What is Will?
A Will is a legal document containing the final wishes of how assets and other possessions should be distributed after someone passes away. When a person drafts a Will they are known as the testator (male) or testatrix (female).
These final wishes generally involve specific instructions regarding how one wishes their estate to be handled.
Benefits of having a Will
- A Will can protect minors and unfit beneficiaries. This protection is known as a testamentary trust.
- The testator of a Will can nominate the beneficiaries and exclude others.
- A testator can designate alternative beneficiaries.
- A Will can include terms for beneficiaries before receiving an inheritance.
- A Will can consist of estate duty savings and other protection mechanisms.
- A testator can nominate guardians to care for children after one passes away.
- A Will avoids Intestate Succession and speeds up the process of a claim.
To be valid, a Will must comply with the prescribed formalities found in section 2(1)(a) of the Wills Act 7 of 1953 (the Wills Act).
Required criteria for a Will to be valid
According to section 2(1)(a) of the Wills Act 7 of 1953 (the Wills Act), the following are what make a Will valid:
- The testator is 16 years or older.
- The testator and two witnesses must personally sign at the end of the Will. A beneficiary must not sign as a witness.
- Where the Will consists of two or more pages, the testator must sign each page anywhere. However, the last page is to be signed by the testator at the end of the Will.
- Another person may sign the Will on the testator’s behalf in the presence of a commissioner of oaths and two witnesses.
- A will may be handwritten or typed.
- An oral Will is not acceptable.
Differences between other legal documents similar to Wills
- Will: Intentionally executed by a testator for how their estate should be devolved at the time of death.
- Codicil: This is an addendum or annexure to an already existing, valid Will. A codicil must comply with the same formalities as the Will. If too many codicils, it may cause confusion and misinterpretation. In this case, it would be better to draft a new Will.
- Joint Will: The joining and execution of multiple Wills in the same document. Each respective Will contains unique provisions but is set out in the same document.
- A Mutual Will: Two or more testators bequeath benefits to each other in the same Will.
- Trusts: A testamentary trust safeguards benefits conferred upon minor children until such a time they can handle their affairs.
The most significant disadvantage of not having a Will
Suppose a person is to pass away without a valid Will in place. In that case, the person’s estate will devolve (a fancy word for transfer) according to the rules of Intestate succession.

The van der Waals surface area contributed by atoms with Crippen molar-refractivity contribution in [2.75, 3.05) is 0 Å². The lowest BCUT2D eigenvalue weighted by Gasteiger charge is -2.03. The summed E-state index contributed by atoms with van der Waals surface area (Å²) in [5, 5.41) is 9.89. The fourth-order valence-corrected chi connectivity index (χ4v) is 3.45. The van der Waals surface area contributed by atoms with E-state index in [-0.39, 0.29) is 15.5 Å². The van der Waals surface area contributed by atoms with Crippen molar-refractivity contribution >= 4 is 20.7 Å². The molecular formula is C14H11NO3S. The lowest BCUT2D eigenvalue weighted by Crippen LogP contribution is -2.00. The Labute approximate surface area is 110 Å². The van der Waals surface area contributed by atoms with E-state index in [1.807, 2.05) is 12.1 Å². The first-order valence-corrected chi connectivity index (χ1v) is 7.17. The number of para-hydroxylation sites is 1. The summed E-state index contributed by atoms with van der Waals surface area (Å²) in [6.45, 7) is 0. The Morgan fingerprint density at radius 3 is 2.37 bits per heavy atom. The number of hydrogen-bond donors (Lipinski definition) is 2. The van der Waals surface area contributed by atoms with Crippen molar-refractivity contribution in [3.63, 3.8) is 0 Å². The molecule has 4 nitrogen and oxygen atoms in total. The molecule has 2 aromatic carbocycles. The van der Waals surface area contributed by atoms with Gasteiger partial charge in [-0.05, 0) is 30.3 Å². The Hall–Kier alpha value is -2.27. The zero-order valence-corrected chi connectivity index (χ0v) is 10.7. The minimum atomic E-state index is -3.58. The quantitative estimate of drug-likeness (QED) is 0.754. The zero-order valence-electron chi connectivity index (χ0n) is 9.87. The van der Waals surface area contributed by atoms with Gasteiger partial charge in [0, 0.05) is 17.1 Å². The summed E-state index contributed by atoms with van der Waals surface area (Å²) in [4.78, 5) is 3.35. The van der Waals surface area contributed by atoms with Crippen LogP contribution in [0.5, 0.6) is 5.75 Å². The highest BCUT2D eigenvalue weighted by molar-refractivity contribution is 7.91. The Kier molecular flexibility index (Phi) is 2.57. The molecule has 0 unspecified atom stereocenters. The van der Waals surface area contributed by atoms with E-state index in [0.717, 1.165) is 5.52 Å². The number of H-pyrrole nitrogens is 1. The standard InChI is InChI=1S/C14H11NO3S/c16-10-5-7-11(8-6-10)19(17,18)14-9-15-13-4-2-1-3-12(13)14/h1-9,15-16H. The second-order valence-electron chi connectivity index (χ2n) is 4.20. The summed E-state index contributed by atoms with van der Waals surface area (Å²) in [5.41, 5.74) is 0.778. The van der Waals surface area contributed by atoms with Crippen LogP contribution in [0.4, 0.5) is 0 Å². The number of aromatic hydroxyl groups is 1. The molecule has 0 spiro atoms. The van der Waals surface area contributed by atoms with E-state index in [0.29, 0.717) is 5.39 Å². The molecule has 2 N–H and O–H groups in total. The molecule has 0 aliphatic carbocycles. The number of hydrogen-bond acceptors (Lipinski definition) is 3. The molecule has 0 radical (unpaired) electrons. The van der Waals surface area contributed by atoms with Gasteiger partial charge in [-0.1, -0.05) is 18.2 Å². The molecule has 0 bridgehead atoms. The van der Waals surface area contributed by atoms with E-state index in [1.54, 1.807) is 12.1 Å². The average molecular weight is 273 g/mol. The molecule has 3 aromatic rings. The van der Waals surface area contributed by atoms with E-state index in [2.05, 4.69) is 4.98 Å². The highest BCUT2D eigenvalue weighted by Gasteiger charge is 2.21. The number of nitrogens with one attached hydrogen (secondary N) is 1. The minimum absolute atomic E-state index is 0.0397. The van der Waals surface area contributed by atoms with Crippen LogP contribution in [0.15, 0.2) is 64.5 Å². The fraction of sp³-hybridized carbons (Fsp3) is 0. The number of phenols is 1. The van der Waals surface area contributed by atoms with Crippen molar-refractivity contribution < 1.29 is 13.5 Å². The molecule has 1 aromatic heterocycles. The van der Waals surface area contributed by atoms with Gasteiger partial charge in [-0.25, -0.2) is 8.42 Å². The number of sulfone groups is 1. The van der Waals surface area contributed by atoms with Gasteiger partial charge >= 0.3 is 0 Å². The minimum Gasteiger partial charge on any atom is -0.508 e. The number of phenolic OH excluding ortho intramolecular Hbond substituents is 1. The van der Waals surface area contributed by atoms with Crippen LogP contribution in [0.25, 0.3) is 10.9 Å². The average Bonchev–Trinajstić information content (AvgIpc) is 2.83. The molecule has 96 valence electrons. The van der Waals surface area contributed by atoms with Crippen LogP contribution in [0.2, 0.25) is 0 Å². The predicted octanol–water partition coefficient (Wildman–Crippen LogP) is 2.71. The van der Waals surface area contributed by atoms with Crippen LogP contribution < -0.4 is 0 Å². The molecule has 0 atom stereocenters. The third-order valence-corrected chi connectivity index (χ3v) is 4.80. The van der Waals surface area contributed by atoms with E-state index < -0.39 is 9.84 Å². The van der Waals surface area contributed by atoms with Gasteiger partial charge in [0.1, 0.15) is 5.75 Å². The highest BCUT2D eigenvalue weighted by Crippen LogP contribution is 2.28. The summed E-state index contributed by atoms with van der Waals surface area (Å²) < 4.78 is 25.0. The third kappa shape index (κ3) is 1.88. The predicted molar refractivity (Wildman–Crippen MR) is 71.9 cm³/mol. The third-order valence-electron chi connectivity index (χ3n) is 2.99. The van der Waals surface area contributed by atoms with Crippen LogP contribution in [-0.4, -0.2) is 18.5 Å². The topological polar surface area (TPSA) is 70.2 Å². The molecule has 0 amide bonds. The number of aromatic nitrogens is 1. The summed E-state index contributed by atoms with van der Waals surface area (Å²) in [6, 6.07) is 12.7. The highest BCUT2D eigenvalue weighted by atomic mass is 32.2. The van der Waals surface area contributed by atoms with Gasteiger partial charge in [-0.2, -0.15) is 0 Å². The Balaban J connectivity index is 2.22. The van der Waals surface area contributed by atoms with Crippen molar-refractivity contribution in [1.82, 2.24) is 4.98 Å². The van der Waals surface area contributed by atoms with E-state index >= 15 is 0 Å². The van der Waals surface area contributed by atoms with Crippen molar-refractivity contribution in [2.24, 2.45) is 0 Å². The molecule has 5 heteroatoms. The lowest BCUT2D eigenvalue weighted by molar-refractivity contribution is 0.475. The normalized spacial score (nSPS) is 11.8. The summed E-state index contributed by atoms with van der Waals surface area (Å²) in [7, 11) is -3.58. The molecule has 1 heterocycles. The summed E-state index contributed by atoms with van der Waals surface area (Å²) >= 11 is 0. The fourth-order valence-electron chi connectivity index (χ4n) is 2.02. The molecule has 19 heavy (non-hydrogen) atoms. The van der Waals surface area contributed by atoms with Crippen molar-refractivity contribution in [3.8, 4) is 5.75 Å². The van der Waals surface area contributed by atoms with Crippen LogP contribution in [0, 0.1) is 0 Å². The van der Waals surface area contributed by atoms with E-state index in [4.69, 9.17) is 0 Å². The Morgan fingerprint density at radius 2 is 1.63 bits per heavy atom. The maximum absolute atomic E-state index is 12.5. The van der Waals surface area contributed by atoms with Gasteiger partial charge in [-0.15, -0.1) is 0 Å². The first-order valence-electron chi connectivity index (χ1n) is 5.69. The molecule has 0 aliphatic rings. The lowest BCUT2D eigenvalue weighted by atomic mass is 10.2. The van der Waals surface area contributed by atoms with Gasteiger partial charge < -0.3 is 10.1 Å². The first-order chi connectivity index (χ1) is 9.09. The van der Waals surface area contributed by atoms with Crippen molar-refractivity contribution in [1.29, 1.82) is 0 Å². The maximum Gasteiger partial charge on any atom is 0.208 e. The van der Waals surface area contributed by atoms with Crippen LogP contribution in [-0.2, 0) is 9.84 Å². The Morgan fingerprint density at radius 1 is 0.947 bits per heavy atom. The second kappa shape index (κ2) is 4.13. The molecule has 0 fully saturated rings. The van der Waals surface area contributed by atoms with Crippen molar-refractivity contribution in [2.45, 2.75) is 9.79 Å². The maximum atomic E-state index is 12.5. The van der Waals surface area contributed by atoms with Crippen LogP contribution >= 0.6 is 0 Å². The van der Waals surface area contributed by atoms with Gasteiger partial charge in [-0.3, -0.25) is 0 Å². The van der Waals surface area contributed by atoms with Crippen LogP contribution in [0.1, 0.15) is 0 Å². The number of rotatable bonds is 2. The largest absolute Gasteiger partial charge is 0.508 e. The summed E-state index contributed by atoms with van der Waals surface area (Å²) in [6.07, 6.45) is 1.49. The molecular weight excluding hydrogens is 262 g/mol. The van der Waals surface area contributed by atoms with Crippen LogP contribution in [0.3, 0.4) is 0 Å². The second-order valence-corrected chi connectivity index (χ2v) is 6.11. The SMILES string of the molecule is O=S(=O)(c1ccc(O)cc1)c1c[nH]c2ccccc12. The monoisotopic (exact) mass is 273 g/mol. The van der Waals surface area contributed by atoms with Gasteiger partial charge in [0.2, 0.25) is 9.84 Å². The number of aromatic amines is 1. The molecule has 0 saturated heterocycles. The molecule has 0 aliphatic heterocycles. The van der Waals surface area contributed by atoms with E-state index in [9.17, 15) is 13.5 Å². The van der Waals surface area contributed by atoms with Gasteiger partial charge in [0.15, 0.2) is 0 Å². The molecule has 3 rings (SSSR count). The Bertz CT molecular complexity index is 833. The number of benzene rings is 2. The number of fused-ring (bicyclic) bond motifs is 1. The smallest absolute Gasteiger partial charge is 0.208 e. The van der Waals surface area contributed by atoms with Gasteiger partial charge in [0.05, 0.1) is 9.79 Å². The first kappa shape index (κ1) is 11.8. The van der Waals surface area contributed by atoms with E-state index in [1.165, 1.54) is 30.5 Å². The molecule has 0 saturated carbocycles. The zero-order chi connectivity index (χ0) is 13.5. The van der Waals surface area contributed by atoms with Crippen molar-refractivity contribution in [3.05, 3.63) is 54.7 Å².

Essentially, assets will be seized by the government and distributed among beneficiaries closest to them as the government sees fit.
Therefore, it is in the best interest of the deceased’s family for a valid Will to be in place. Failure to leave a Will can lead to family disputes, misunderstanding and heartache.
People who inherit are called heirs and legatees. Heirs are direct descendants of the deceased. In the case of intestate succession, heirs will most likely inherit even with an invalid Will. Legatees are only able to inherit if the Will states as such.
Power of attorney, the meaning and function.
Power of Attorney is a legal document that transfers authority from one person to another. One reason for power of attorney may be that a person has a mental illness. When granting this power to a trustworthy person, they will make decisions on the grantor’s behalf.
In some cases, a power of attorney can be obtained, e.g. by a family member, if one cannot give a power of attorney. A person with power of attorney cannot change a will. Therefore, it is vital to keep a Will updated regularly.
Freedom of testation
Freedom of testation refers to the right of the testator to write their Will as they deem fit. Therefore, they have the freedom to make any provisions of their choice and to confer benefits to whomever they choose, as long as it is lawful. For example, a testator cannot donate money to a terrorist organisation.
Having a Will revoked or amended
The easiest way to make slight changes to a Will is through a codicil. A codicil allows an update without having to redo everything. But it still needs to be done legally to be considered valid, such as being witnessed by two individuals.
To change an entire Will means destroying the previous Will, or stating in the new Will that the last document is not valid.
Per stirpes is a Latin term that is likely to appear in the majority of Wills. It is a legal term stipulating that if a beneficiary were to pass away, their inherited assets would pass onto their children.
Choosing an executor
The testator may appoint any person to be the executor of their estate.
It is a common misconception that an executor cannot be a spouse or family member. The opposite is true. However, the executor should have the requisite financial and legal knowledge to tie up an estate.
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